Wednesday, December 3, 2008

Not being the boss - my biggest adjustment in my career change

The ironic part when leaving a rather large employer, to a very small one, has been the transition of having been a boss before and not one now.

How does that work?

At my last employer, I was on a project where I ultimately had day-to-day oversight of 20+ people and indirect oversight of 80+. However, I was a cog in the wheel of that company (the project and company really not no true linkage, crazy eh?).

I left the old company for great opportunities with my present employer, and I've gotten them for sure. I'm in on company strategy meetings, I am helping plot out our IT expenditures (we hight recommend Central Desktop as an online document repository and project management tool, its very flexible) and have worked on several business development projects (including a very large one we hope to finalize in the next 2-4 weeks).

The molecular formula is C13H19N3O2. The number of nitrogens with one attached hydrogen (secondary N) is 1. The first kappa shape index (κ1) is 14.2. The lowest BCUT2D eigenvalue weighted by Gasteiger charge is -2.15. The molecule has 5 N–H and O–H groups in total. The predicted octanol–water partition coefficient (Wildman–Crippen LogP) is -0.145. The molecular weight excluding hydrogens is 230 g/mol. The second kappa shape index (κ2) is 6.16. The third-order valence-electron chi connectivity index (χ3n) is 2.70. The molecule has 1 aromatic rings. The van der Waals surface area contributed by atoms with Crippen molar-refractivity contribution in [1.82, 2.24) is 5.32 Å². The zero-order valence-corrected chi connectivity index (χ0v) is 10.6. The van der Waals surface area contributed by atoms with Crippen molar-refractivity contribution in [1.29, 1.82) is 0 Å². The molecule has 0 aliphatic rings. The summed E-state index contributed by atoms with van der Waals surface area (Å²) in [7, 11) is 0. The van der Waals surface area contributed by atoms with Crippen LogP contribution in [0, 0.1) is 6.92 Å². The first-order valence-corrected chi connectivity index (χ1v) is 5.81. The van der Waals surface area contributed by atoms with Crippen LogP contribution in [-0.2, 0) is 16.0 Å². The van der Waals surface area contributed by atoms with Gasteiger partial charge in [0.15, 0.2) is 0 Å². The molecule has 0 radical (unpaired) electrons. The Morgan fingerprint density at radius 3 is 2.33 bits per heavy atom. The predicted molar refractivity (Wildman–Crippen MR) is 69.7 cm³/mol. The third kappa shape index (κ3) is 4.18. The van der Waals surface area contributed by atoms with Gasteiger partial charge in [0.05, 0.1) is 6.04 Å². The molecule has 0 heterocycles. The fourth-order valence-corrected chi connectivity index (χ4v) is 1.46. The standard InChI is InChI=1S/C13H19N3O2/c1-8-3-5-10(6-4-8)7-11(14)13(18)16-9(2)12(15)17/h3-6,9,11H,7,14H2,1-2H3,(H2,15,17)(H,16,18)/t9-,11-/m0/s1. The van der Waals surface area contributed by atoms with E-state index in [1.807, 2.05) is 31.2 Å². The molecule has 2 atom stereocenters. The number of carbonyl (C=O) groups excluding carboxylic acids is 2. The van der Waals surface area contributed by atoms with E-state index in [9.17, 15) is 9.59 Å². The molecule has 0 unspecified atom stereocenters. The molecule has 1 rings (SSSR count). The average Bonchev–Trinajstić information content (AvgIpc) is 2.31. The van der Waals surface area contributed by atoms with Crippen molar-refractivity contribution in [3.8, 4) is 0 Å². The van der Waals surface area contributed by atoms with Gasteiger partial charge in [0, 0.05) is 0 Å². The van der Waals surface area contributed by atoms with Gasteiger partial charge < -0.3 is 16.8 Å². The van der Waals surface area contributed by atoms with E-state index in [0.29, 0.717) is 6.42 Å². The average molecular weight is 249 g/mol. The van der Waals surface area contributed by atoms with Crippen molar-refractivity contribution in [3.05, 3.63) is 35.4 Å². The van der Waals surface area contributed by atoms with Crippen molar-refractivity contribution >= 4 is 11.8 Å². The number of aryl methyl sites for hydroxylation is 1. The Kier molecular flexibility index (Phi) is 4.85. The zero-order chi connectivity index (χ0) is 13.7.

But my day-to-day work is rather different. I went from having no say or buy-in with my employer to having a lot. But also went from lots of responsibility on a daily project basis, to none. On my current project I am now just a cog (which is where I started out on my last project).

And the #1 challenge when you have been a boss, and no longer are: not acting like you are still the boss. In a good way, it is humbling. You might have let your previous management roll get to your head. But now I'm basically the low man on the totem pole.

And you MUST avoid the urge to say "When I was in charge" or "When I was managing 25 people...". People in general hate it, it upstages your current boss, and it makes you look like a jerk.

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